simulations. The surfaces represent boundaries between fluids in a virtual space, and those fluids are constrained to obey certain rules of physics. In The Trouble with Algorithmic Art, the subject is the result of a simulation of
the collision of three spherical blobs. The surfaces are rendered as thin, colored, sheets of glass in front of a virtual light box. The image is then presented as a transparency, illuminated by a real light box.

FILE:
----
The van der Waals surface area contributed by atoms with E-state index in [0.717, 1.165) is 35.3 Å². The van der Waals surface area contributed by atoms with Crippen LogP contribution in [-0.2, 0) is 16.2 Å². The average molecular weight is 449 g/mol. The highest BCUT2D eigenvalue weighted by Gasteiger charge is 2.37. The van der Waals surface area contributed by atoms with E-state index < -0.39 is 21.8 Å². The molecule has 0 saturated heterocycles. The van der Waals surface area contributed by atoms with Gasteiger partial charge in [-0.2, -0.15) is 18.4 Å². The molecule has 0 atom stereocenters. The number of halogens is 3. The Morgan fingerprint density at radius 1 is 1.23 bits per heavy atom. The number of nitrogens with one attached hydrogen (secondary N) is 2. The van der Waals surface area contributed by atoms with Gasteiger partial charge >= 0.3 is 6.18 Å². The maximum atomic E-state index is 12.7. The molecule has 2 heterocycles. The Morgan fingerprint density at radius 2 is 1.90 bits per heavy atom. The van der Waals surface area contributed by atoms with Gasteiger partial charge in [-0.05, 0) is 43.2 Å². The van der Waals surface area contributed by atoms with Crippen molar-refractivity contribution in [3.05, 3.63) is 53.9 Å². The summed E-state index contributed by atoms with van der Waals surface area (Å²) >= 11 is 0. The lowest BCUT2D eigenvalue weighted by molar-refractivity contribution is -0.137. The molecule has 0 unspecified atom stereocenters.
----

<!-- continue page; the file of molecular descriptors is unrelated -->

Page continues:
The Trouble With Algorithmic Art describes a frustration that I sometimes feel with my chosen form of artistic expression. Because I use computational algorithms to define the detail and structure of my subjects, the resulting forms should only bear resemblance to natural shapes insofar as those natural shapes originate from the same fluid forces. For example, when I view my simulation results, I might expect to see a cloud, but not a book. But the pattern-matching capability of the human mind conveniently ignores such physical limitations---especially in the rigid medium of a still image---and mine regularly conjures an embarrassingly puerile form.